Russian newspaper backed by Court over reporting on Kursk submarine accident

By Emil Weber

Russian newspaper Novaya Gazeta and its reporter, Ms. Yelena Valeryevna Milashina, were backed on Tuesday by the European Court of Human Rights (ECtHR) over their reporting on a fatal submarine accident which had left 118 persons on board dead.

The European Court of Human Rights (ECtHR) in Strasbourg The European Court of Human Rights (ECtHR) in Strasbourg (photo: Nicoleon, Cour européenne des droits de l'homme, CC BY-SA 4.0)

The crux of the matter was whether their reporting of a lawyer’s statements representing the family of a dead lieutenant amounted to defamation, as the domestic courts had decided. The ECtHR ruled that Russian courts had unjustifiably limited the right of freedom of expression and the newspaper and reporter were to be paid 5,580 Euros for pecuniary and non-pecuniary damages. 

Twenty three (23) out of 118 persons had survived an explosion on the Russian Navy nuclear missile submarine while on training exercise in August 2000, but they all eventually died before they could be rescued. Huddled together in a compartment of the sinking submarine, they wrote a note reporting the events which mentioned the signals they had sent asking for rescue. Later a military prosecution investigation for negligence and breach of the safety procedures by was terminated in 2002 for lack of evidence.     

Novaya Gazeta published two articles in January 2005 in which it quoted the lawyer representing the father of the captain who had written the note and had died in the fatal accident. The lawyer was quoted saying that the Chief Military Prosecutor and an investigator from the Chief Prosecutor’s office helped “officers in command…escape criminal responsibility” by terminating the investigation. He was further quoted as saying the two military prosecution officials and a forensic expert from the Ministry of Defence perpetrated “abuse of public office”.

The three named officials and the Chief Military Prosecution Office as an agency lodged a defamation complaint at Basmannyy District Court of Moscow. In December 2005, the court found that the articles damaged reputation of the officials through suggesting - but without providing evidence - that they had committed a crime. The newspaper was ordered to publish statements of retraction. Novaya Gazeta and the reporter were to pay in addition around 6,800 euros in compensation for the applications and costs of the process. The ruling was later upheld by the Moscow City Court.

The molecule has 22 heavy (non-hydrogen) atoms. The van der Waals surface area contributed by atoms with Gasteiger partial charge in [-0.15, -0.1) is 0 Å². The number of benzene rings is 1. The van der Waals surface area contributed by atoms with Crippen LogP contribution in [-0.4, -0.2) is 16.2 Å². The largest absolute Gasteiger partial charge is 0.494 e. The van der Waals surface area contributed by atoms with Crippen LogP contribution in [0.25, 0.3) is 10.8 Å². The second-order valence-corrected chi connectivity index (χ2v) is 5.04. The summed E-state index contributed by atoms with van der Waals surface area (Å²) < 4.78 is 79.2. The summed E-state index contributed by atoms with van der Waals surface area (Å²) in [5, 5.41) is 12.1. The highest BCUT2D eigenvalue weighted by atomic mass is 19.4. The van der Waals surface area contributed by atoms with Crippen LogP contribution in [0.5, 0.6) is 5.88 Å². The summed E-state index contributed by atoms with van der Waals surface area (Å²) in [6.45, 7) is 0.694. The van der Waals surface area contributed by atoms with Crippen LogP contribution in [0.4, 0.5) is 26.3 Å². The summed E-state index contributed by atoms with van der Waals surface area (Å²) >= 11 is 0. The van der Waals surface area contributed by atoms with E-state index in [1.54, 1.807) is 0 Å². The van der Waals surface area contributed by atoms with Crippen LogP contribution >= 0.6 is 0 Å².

The Third Section of ECtHR decided unanimously that the Russian courts’ rulings amounted to a violation of freedom of expression.

According to the court, the newspaper articles made it clear to readers that the opinions were made by the lawyer about acts which, in the view of the lawyer, constituted an abuse of public office. “In the Court’s view, in such circumstances, it cannot be said that the applicants failed to provide at least some factual basis for the impugned statements”.

The ECtHR said that the newspaper and the reporter “acted in good faith in accordance with the ethics of journalism” and that the reporter showed “the diligence expected of a responsible journalist reporting on a matter of public interest”.

It said the domestic courts failed to balance the officials’ “right to reputation against freedom of the press by providing ‘particularly strong reasons’ for an interference”.

The court said that persons mentioned in the Novaya Gazeta articles “by virtue of their respective positions…should have been more tolerant of criticism than private individuals”.

“The impugned articles were not strongly worded, could not be considered offensive, and did not constitute a gratuitous personal attack on the claimants”, read the Tuesday’s judgement.

Case of Novaya Gazeta and Milashina v. Russia, application no. 45083/06. 3 October 2017

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Source information: This article was originally published by the European Centre for Press and Media Freedom –